Baz Luhrmann's hallucinogenic adaptation of Shakespeare's classic romance, Romeo + Julietfeels as fresh today as the day it premiered. Utilizing digital camera work and editing techniques along with traditional film stock, Luhrmann's rip-roaring update of the story of star-crossed lovers is an absolute feast for the eyes. Seriously: This is a movie that combines neon, loud floral print, mesh button-downs, and SoCal style into a cohesive whole. It takes insane levels of vision to pull that off — to say nothing of doing it so well that it still looks good years later.

This movie turns the Montagues and the Capulets into rival California gangs, marked by their guns, tattoos, and distinct wardrobes. Luhrmann masterfully integrates modern issues of class, race, and gender expression into the classic tale — to call it ahead of its time is an understatement. Watching Romeo + Juliet in high definition, you actually feel like the movie was waiting for the 2000s to arrive: Modern technology allows its design elements and special effects to shine in newly crisp detail. Modern takes on Shakespeare start with solid foundations, but few ascend to the heights Romeo + Juliet achieves. That's because it dares to be strange, salacious, and of its particular moment — which, ironically enough, has made it timeless.


Long before the MCU became the biggest name in superheroic cinema, 1998's Blade was blowing minds. Wesley Snipes plays the title character, a half-human, half-vampire "daywalker" who dispatches bloodsuckers with cool precision. This glossy film combines the electronic dance music of the late '90s with ground-level hip-hop to create an unparalleled vibe. It's equal parts comic book, all-night rave, and turn-of-the-century reality, making Blade a uniquely cool installment in the Marvel canon. 

Blade's killer cast is a major part of its success. Featuring N'bushe Wright as a hematologist who might be able to cure Blade's vampirism and Kris Kristofferson as Blade's trusty sidekick, they work together to beat Stephen Dorff's villain, Deacon Frost, as he attempts to slaughter his way into vampiric authority. Blade's sense of cool hasn't aged a day: An introductory scene featuring an underground blood rave could have been filmed yesterday. Moreover, as one of the first films to star a Black superhero, Blade was way ahead of its time. It's got style, smarts, and a social consciousness — plus a seriously great soundtrack.

Practical Magic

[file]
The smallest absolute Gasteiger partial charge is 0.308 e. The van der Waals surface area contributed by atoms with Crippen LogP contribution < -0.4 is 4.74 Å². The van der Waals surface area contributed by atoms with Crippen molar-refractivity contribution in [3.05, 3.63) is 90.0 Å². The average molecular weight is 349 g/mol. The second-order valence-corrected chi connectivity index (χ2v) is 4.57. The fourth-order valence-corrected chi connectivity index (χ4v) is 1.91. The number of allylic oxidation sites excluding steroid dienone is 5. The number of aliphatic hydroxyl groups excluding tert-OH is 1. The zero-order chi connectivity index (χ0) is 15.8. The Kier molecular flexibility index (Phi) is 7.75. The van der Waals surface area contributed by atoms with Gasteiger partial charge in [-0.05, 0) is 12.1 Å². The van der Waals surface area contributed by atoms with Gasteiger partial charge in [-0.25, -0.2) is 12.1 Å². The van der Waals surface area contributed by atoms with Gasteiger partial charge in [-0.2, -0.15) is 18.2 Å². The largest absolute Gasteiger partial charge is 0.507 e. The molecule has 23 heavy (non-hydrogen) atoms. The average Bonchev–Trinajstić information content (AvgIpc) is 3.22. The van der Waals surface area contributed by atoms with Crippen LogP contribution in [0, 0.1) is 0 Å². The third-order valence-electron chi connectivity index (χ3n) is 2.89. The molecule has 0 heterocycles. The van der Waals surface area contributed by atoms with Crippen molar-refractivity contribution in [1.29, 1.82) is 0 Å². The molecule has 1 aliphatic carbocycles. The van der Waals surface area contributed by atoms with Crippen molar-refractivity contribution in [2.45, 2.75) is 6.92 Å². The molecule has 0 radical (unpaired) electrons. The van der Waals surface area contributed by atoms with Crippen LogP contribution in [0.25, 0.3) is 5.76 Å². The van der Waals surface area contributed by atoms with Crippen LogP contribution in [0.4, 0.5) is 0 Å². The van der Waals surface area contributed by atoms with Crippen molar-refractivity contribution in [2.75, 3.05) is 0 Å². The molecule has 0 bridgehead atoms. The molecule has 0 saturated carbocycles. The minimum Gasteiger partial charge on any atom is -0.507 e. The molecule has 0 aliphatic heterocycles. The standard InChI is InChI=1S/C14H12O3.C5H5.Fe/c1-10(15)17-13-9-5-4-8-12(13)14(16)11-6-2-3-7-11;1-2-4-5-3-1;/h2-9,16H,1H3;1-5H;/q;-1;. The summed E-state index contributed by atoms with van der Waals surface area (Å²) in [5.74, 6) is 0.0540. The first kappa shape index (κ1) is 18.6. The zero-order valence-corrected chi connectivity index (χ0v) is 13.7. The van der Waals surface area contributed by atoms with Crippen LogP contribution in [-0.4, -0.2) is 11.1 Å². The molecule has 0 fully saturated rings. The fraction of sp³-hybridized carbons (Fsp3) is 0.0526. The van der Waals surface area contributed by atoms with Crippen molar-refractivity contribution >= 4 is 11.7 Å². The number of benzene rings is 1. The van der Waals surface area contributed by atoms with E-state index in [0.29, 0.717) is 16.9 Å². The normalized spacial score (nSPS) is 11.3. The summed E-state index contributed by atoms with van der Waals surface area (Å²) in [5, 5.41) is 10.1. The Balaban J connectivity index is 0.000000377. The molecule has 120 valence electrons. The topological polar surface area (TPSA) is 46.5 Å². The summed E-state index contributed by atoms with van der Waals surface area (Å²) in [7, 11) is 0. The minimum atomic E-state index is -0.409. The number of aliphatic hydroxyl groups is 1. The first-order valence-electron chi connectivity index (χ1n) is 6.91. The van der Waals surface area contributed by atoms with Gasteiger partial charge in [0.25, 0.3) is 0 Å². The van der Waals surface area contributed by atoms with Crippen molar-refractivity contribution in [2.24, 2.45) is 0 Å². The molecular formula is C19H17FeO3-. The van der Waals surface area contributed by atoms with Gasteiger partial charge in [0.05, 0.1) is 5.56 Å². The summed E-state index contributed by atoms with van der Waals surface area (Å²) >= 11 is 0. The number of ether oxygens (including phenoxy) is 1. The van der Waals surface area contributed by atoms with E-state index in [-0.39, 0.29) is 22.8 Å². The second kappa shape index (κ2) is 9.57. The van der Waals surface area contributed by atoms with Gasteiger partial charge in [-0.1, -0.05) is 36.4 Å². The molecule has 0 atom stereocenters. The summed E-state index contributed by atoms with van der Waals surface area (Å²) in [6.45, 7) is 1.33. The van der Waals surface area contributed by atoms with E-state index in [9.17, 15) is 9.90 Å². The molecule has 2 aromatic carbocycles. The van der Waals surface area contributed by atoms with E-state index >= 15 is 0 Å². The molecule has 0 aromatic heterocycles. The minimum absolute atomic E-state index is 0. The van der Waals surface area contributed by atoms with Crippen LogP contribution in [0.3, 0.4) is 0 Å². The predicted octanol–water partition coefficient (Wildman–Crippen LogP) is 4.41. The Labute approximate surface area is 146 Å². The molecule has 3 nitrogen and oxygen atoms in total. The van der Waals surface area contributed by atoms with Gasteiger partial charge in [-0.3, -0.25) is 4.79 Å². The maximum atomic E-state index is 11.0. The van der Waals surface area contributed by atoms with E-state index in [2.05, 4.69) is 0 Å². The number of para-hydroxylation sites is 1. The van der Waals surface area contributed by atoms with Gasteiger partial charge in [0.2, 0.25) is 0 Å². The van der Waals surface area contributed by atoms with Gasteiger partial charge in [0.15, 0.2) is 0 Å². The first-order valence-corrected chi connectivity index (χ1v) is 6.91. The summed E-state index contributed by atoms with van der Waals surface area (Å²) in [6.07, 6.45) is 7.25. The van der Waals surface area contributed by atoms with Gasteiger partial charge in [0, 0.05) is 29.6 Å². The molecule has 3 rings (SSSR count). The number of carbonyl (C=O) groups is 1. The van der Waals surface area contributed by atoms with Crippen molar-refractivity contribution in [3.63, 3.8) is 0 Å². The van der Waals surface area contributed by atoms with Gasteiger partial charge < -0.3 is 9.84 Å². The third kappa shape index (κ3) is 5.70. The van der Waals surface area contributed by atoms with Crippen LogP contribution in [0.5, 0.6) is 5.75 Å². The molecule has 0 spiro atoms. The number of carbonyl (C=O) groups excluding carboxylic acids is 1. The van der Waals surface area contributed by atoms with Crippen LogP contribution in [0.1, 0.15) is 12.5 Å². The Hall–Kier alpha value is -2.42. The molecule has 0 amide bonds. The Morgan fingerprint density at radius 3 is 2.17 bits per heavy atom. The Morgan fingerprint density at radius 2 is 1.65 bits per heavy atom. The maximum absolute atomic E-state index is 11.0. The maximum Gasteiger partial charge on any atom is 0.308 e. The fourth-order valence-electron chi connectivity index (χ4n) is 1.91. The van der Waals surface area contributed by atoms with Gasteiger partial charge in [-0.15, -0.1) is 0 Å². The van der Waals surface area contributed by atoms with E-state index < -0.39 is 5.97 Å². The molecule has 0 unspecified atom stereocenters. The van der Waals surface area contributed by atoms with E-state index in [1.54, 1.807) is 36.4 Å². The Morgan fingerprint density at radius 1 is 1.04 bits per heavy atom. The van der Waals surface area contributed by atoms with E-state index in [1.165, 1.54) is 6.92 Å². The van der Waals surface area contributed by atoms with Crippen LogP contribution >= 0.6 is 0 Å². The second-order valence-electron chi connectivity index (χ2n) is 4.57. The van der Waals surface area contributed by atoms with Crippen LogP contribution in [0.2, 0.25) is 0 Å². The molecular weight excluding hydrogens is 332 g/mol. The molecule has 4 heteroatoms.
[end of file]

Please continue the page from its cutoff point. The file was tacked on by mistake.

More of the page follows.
Based on the novel by Alice Hoffman, 1998's Practical Magic follows the mystical women of the Owens family: Sally, Gillian, Jet, and Frances, played by Sandra Bullock, Nicole Kidman, Stockard Channing, and Dianne Wiest respectively. The Owens are descended from a long line of witches, afflicted by a curse cast by the first of their line. It wasn't meant to be a curse — the first witch was only trying to keep herself from falling in love again. But centuries later, the spell has curdled, taking the life of any man an Owens woman truly loves. 

The lush aesthetic and eccentric charm of Practical Magic have only grown more enchanting over the years: Midnight margaritas are now a staple for many, thanks to this movie. But beyond the story's visuals and humor lies the strength of its narrative. Practical Magic is about trauma, family, and love, explored with a depth of feeling that remains resonant. The magic is, of course, entertaining, but it's not just set dressing — it's there to explore sisterhood, domestic violence, and cycles of abuse. It's powerful, it's brave, and it's entertaining as all get-out.

The Shawshank Redemption

There are very few movies that almost everyone can agree on. Frank Darabont's The Shawshank Redemption has been a contender in this rarefied category for years. Based off the Stephen King novella Rita Hayworth and the Shawshank Redemption, this movie isn't just special — it's iconic. 

Set in the fictional Shawshank State Penitentiary, the movie is an unflinching window into life behind bars. But beyond that, it's a twisting mystery, a tale of friendship, and a well-earned story of triumph. Seriously, who doesn't get goosebumps while watching Andy free himself in the pouring rain? Stunning performances from Tim Robbins as Andy Dufresne and Morgan Freeman as Red are a big part of why the film succeeds: Both men are earnest, tough, and tender, despite their many years of incarceration. The Shawshank Redemption is about the strength of the human spirit against evil forces — one message that never goes out of style.